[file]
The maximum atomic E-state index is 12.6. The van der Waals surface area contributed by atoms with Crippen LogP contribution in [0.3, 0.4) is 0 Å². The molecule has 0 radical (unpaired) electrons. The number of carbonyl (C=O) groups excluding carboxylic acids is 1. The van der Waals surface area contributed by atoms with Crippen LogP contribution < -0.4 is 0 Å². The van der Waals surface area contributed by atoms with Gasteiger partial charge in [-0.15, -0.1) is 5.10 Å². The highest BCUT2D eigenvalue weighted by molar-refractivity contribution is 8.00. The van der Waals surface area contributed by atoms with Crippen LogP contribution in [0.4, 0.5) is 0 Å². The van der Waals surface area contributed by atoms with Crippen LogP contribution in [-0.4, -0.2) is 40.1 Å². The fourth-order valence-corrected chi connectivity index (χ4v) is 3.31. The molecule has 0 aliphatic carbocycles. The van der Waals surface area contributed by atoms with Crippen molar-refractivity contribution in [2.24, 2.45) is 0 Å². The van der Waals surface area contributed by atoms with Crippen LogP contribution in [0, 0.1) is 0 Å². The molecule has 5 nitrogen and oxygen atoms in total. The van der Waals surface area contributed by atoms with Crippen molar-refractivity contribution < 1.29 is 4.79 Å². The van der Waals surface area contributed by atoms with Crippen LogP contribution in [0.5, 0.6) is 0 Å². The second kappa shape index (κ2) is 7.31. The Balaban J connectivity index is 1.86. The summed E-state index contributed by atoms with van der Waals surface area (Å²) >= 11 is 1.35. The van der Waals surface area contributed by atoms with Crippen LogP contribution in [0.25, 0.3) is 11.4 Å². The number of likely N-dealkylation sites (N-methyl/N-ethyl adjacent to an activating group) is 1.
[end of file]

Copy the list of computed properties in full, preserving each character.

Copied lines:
The maximum atomic E-state index is 12.6. The van der Waals surface area contributed by atoms with Crippen LogP contribution in [0.3, 0.4) is 0 Å². The molecule has 0 radical (unpaired) electrons. The number of carbonyl (C=O) groups excluding carboxylic acids is 1. The van der Waals surface area contributed by atoms with Crippen LogP contribution < -0.4 is 0 Å². The van der Waals surface area contributed by atoms with Gasteiger partial charge in [-0.15, -0.1) is 5.10 Å². The highest BCUT2D eigenvalue weighted by molar-refractivity contribution is 8.00. The van der Waals surface area contributed by atoms with Crippen LogP contribution in [0.4, 0.5) is 0 Å². The van der Waals surface area contributed by atoms with Crippen LogP contribution in [-0.4, -0.2) is 40.1 Å². The fourth-order valence-corrected chi connectivity index (χ4v) is 3.31. The molecule has 0 aliphatic carbocycles. The van der Waals surface area contributed by atoms with Crippen molar-refractivity contribution in [2.24, 2.45) is 0 Å². The van der Waals surface area contributed by atoms with Crippen LogP contribution in [0, 0.1) is 0 Å². The molecule has 5 nitrogen and oxygen atoms in total. The van der Waals surface area contributed by atoms with Crippen molar-refractivity contribution < 1.29 is 4.79 Å². The van der Waals surface area contributed by atoms with Crippen LogP contribution in [0.5, 0.6) is 0 Å². The second kappa shape index (κ2) is 7.31. The Balaban J connectivity index is 1.86. The summed E-state index contributed by atoms with van der Waals surface area (Å²) >= 11 is 1.35. The van der Waals surface area contributed by atoms with Crippen LogP contribution in [0.25, 0.3) is 11.4 Å². The number of likely N-dealkylation sites (N-methyl/N-ethyl adjacent to an activating group) is 1.